How to prepare for a social party? Is there any strategy? What should we think about first?

How to prepare for a social party? Is there any strategy? What should we think about first?

First of all – think about the outfit you will be wearing at the party or formal dinner. The dress code is still extremely important today. At the same time, you should know the golden rule, which dictates to be in more modest clothing if you are the host and that you have to try and make an impression if you are among the guests. You shouldn't just be 'well dressed', you should stand out.

In France, for example, it is accepted that the inviter needs to emphasize the beauty of the visitors without trying to dominate with their appearance. The guests must look elegant and beautiful. Therefore, ladies should consider every detail – from jewelry and hairstyles to bags and shoes.

How important are fashion trends in such cases? If you are not in outfits from recent collections, could this be perceived as old-fashioned taste?

You don't need to imitate magazine covers. Trends are important, but you don't have to be a slave to fashion. Because elegance is the skill of combining. For example, if the jacket is Hermès your trousers do not necessarily have to be Hermès too, nor your accessories. You can easily complement the jacket you liked with a more democratic brand of pants. Emphasize your individuality by not being afraid to combine famous brands with something simpler.

To emphasize their high status, some choose a total look only from luxury brands. What is seen as good taste in France and in Europe?

True chic is not covering yourself from head to toe in the logo of a brand. Those who exclusively wear Chanel, Dior or other luxury brands are contemptuously called "nouveau riche" and are not particularly liked. At the same time, an ensemble combining Hermès and Zara, will be appreciated. It will be great if you have an It-bag or It-jacket, but branded outfits and accessories should not be more than three. Preferably two at most.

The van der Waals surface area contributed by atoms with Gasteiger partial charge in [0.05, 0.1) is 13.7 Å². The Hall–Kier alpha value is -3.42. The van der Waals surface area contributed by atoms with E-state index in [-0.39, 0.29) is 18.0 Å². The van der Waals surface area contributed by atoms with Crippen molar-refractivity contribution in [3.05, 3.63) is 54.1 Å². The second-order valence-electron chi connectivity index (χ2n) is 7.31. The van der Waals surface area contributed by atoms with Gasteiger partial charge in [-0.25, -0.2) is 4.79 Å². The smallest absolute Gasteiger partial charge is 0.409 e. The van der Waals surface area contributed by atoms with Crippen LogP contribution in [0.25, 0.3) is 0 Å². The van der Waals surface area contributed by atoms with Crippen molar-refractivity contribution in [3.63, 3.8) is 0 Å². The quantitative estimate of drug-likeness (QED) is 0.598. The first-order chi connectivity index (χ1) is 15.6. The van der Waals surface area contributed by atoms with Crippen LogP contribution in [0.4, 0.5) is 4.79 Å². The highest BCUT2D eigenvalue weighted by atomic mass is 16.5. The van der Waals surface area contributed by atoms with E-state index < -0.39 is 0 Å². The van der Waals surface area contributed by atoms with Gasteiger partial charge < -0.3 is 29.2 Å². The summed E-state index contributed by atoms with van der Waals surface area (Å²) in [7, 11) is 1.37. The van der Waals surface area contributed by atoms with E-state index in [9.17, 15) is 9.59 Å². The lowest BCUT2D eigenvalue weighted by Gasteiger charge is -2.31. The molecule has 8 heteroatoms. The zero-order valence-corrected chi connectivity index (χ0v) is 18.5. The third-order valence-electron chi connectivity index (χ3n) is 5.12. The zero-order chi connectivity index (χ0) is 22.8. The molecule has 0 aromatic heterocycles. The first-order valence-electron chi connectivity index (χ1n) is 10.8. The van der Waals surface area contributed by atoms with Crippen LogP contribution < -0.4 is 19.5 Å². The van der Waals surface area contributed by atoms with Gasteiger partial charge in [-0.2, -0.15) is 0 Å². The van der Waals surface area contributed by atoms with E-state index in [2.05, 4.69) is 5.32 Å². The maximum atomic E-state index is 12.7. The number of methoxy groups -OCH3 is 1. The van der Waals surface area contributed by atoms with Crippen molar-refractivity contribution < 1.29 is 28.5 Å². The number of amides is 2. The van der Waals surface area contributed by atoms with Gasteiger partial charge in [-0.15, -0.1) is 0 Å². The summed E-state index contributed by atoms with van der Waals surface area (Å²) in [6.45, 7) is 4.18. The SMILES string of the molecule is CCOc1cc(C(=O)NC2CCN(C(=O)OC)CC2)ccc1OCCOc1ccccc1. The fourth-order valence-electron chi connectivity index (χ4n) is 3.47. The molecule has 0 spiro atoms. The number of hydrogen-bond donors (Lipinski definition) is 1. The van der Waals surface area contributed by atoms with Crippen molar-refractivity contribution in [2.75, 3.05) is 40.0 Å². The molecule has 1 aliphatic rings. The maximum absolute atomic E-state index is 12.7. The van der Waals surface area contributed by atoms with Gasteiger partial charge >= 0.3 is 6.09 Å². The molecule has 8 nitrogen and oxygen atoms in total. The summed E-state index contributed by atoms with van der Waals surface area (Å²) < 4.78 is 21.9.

Are there really multiple schools of etiquette?

Yes, that's right. There are two trends, two directions – French and British etiquette. France is a more bohemian country where they like a more relaxed lifestyle. Etiquette in France was created by Louis XIV to control his very wealthy court. In England there are rules of etiquette that are followed in the royal family and in private clubs. It is believed that this school is stricter. In France, there is no royal court and, accordingly, royal protocol. Scandinavian countries and Spain are closer to British Etiquette.

What are the differences between British and French etiquette?

For example, they set the table differently. In the time of Louis XIV, the royal monogram was placed on the utensils on the outside. Therefore, in accordance with the norms of French etiquette, the fork is placed with the prongs down, and the spoon - with the ladle down. By the rules of the British court, everything is upside down. It is customary to place the royal initials or coats of arms on the inside, and in English and European service the utensils are placed with the prongs and ladle upwards.

And another important difference - in Britain they never put their elbows on the table. While in France, to emphasize their status, the hostess or married lady is allowed to place one or both of her elbows on the table during the conversation so that she can show off her wedding ring and other jewellery, but only when the utensils and plates are cleared from the table.

What is new in French etiquette, under the influence of modern life?

Indeed, some things are changing and this is normal, considering that many of the rules were created by Marie Antoinette. Today, etiquette is above all power, knowledge that you need to master. At the same time, it is not necessary to follow all the rules: choose the one that suits your character and emphasizes your individuality and practice it with confidence.